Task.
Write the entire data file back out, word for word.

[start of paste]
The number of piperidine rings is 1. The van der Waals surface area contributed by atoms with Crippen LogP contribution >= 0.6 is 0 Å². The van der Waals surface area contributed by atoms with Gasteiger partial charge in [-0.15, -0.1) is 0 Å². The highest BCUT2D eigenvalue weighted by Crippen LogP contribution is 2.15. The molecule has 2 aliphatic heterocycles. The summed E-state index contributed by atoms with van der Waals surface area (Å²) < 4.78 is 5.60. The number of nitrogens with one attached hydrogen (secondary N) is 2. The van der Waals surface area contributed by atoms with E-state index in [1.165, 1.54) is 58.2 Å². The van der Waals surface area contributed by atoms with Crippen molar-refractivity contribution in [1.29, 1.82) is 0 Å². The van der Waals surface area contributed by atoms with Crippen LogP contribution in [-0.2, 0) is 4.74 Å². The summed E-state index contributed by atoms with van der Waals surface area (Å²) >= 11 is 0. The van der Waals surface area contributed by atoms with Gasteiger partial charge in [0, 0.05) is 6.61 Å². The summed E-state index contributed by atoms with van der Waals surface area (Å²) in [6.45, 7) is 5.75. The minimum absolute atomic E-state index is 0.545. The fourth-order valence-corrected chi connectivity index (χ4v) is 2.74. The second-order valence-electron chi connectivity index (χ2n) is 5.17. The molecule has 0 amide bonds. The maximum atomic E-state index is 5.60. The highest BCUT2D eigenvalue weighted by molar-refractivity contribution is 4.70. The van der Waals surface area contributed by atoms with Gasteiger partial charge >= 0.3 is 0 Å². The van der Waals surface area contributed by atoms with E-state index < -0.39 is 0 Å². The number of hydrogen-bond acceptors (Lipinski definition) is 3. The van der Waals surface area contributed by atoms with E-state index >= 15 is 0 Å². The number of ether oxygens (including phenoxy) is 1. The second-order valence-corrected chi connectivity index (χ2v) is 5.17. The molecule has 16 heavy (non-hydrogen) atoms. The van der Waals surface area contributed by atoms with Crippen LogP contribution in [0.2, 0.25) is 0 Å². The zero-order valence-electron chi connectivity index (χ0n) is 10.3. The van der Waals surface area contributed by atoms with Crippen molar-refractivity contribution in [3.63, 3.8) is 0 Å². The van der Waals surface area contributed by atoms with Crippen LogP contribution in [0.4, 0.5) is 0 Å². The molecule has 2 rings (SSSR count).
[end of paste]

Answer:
The number of piperidine rings is 1. The van der Waals surface area contributed by atoms with Crippen LogP contribution >= 0.6 is 0 Å². The van der Waals surface area contributed by atoms with Gasteiger partial charge in [-0.15, -0.1) is 0 Å². The highest BCUT2D eigenvalue weighted by Crippen LogP contribution is 2.15. The molecule has 2 aliphatic heterocycles. The summed E-state index contributed by atoms with van der Waals surface area (Å²) < 4.78 is 5.60. The number of nitrogens with one attached hydrogen (secondary N) is 2. The van der Waals surface area contributed by atoms with E-state index in [1.165, 1.54) is 58.2 Å². The van der Waals surface area contributed by atoms with Crippen molar-refractivity contribution in [1.29, 1.82) is 0 Å². The van der Waals surface area contributed by atoms with Crippen LogP contribution in [-0.2, 0) is 4.74 Å². The summed E-state index contributed by atoms with van der Waals surface area (Å²) >= 11 is 0. The van der Waals surface area contributed by atoms with Gasteiger partial charge in [0, 0.05) is 6.61 Å². The summed E-state index contributed by atoms with van der Waals surface area (Å²) in [6.45, 7) is 5.75. The minimum absolute atomic E-state index is 0.545. The fourth-order valence-corrected chi connectivity index (χ4v) is 2.74. The second-order valence-electron chi connectivity index (χ2n) is 5.17. The molecule has 0 amide bonds. The maximum atomic E-state index is 5.60. The highest BCUT2D eigenvalue weighted by molar-refractivity contribution is 4.70. The van der Waals surface area contributed by atoms with Gasteiger partial charge >= 0.3 is 0 Å². The van der Waals surface area contributed by atoms with E-state index < -0.39 is 0 Å². The number of hydrogen-bond acceptors (Lipinski definition) is 3. The van der Waals surface area contributed by atoms with E-state index >= 15 is 0 Å². The number of ether oxygens (including phenoxy) is 1. The second-order valence-corrected chi connectivity index (χ2v) is 5.17. The molecule has 16 heavy (non-hydrogen) atoms. The van der Waals surface area contributed by atoms with Crippen LogP contribution in [0.2, 0.25) is 0 Å². The zero-order valence-electron chi connectivity index (χ0n) is 10.3. The van der Waals surface area contributed by atoms with Crippen molar-refractivity contribution in [3.63, 3.8) is 0 Å². The van der Waals surface area contributed by atoms with Crippen LogP contribution in [0.4, 0.5) is 0 Å². The molecule has 2 rings (SSSR count).